Blind World

Gene therapy restores dogs' sight.

Reprinted on Blind World: November 1, 2003.
Originally Published by the BBC: April 27, 2001.

By The BBC's Keith Adams,
BBC News Online.

Blind World Editor's Note:

This article was originally published by the BBC in April of 2001.

Owing to the recent articles in the news, relating to dog genetics, and their relationship to human genetics, and current research being done on human disorders of the eyes, it was decided that we would reprint this article on Blind World at this time, to provide some history and background on where we are today with this research, helping to put things into their proper perspective for our readers.

Dogs born blind because of an inherited disorder have had partial vision restored by revolutionary gene therapy.

There are hopes that the technique might eventually help the small number of children born with the rare condition.

The advance, headed by researchers at the University of Pennsylvania, is published in the journal Nature Genetics.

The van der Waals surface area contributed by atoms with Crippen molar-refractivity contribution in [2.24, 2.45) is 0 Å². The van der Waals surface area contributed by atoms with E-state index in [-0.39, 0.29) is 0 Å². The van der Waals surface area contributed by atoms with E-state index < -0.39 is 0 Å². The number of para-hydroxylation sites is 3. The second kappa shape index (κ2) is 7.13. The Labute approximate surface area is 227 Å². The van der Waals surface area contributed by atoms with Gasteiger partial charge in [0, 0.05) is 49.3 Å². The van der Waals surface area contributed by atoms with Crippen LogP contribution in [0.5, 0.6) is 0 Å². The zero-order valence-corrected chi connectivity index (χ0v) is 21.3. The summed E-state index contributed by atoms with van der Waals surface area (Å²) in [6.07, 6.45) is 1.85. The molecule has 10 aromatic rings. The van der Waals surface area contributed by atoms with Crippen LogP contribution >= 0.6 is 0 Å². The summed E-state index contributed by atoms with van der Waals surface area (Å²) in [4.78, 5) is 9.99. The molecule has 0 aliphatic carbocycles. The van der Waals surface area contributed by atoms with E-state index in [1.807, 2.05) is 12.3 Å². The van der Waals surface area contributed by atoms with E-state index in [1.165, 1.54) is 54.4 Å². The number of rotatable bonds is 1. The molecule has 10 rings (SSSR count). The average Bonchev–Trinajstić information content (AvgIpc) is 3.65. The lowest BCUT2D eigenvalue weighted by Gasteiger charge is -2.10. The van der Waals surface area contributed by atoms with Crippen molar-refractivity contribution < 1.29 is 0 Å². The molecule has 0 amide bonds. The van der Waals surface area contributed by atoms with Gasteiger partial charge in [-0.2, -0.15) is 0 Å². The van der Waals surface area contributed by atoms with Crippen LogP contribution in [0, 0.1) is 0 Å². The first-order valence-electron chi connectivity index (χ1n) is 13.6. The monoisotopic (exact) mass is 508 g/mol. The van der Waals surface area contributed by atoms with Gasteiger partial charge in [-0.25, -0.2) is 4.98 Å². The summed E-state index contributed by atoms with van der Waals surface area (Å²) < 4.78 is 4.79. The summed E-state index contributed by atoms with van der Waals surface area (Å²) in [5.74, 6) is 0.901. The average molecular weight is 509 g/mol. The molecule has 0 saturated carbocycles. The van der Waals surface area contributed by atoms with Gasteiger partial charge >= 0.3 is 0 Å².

It is the first time that such gene therapy has proved successful in a large animal.

Gene defect.

The condition Leber congenital amaurosis means that children are born either with severely-reduced vision or near-blindness.

The problem is caused by a defect in a gene called RPE65.

This is vital in helping to correctly construct the photo-receptors in the eye which convert light into nerve signals.

Flaws in the gene mean they do not work and the retinas gradually degrade.

The researchers took retinal cells from blind dogs with this genetic disorder.

These were then "infected" with a virus carrying a correct copy of the RPE65 gene.

Viruses reproduce by incorporating their own genes into the genetic structure of host cells, and those used in gene therapy have been modified so they carry no disease threat.

Injected back.

The "infected" cells were then injected back into the eyes of the dogs.

The dogs performed well on various tests to see how the eyes were performing.

The eyes responded as well to light and dark stimuli as the eyes of healthy dogs.

The treated animals also managed to avoid obstacles in dim light.

The researchers said they were "optimistic" about restoring some form of vision to children with the condition.

But the team say that long term safety trials on the therapy would have to be completed before testing on humans could begin.

There are still question marks over the safety of gene therapy, although some trials in other fields have been completed in humans with mixed results.

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